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Old 05-24-2013, 06:28 PM
TDog TDog is offline
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Join Date: Aug 2003
Location: Modesto, California
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Quote:
Originally Posted by MISoxfan View Post
2012
AL Strikeouts
1: Oakland Athletics (94-68) Runs Scored: 8th
2: Tampa Bay Rayes (90-72) Runs Scored: 11th
3: Baltimore Orioles (93-69) Runs Scored: 9th

14: Kansas City Royals (72-90) Runs Scored: 12th
13: Minnesota Twins (66-96) Runs Scored: 10th
12: Cleveland Indians (68-94) Runs Scored: 13th

I'm not going to continue doing that for every single season, but you can look through every single season and see if you can find a strong correlation between strikeouts and runs scored if you want. I don't think you'll find one. As far as the 2011 World Series, the White Sox had the second fewest strikeouts with 989 and scored a whopping 654 runs.
You continue to miss the point. It's not about total runs scored out of context. It's about not giving up outs. Giving up outs is something you don't want to do if you want to win.

When the Rangers were at their best offensively and went to the World Series, they were striking out less than any other team in the league. When the Giants won the World Series last year after running away with their division, they had the second fewest strikeouts in the majors despite having a couple of starting pitchers who struck out in about half of their plate appearances. If you don't have a great offense, and the Giants hit fewer than 100 home runs, not striking out allows you to do more things to score runs. If you lead the league in batting average, as the Rangers and Cardinals did with the fewest NL strikeouts in 2011, striking out less means more means you have more productive outs and you manufacture more runs. Not striking out is something that improves your offense.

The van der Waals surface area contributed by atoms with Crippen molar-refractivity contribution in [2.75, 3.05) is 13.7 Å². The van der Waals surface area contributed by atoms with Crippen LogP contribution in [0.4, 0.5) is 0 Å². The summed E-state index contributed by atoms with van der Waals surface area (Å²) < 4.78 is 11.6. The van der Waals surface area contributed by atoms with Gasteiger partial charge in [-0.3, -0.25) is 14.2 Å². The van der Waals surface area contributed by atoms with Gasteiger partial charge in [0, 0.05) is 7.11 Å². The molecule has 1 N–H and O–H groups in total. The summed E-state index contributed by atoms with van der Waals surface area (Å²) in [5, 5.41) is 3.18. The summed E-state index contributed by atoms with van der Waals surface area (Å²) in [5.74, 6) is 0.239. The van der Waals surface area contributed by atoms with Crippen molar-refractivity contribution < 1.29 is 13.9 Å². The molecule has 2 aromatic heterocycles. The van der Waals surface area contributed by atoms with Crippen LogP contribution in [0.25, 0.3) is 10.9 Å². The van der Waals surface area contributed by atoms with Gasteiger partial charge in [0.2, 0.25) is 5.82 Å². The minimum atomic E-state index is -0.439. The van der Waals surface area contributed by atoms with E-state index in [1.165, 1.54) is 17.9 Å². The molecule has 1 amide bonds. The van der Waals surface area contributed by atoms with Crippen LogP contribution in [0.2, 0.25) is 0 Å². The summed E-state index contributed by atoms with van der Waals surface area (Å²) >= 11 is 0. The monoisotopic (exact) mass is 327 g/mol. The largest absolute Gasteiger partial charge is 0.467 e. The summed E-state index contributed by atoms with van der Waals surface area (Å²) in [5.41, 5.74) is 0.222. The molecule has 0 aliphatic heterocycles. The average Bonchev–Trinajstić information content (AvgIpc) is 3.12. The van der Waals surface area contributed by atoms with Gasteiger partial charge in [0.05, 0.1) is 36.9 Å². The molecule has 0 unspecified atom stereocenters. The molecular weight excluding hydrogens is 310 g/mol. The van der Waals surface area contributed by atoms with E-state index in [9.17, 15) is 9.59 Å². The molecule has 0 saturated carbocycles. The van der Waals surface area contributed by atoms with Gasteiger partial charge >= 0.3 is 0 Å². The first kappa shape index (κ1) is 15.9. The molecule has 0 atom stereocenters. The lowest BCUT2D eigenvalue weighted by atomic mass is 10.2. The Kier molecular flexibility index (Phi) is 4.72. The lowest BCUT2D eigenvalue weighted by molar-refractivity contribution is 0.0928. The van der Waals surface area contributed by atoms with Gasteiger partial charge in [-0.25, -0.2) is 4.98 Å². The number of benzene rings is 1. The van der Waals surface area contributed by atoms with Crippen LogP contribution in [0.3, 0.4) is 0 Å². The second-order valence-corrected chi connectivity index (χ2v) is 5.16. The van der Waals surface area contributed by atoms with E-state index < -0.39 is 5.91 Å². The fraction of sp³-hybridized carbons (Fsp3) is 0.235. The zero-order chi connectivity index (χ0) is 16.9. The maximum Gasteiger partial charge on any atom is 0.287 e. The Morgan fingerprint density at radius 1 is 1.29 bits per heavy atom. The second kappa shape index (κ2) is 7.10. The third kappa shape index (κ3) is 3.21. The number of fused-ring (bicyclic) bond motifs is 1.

Regardless of what statisticians who never played the game might conclude, the reality is about not giving up outs when you have two strikes on you. The more you strike out, the harder our offense has to work to score. Really, that should be obvious when you watch baseball.

Even if you look at baseball as rolls of the dice and percentages, I don't see how anyone can defend players who intentionally decrease their chances of some level of success with two strikes by refusing to shorten their swings to make contact, to focus on making contact, when even a foul tip can put them out with only the catcher tested defensively.
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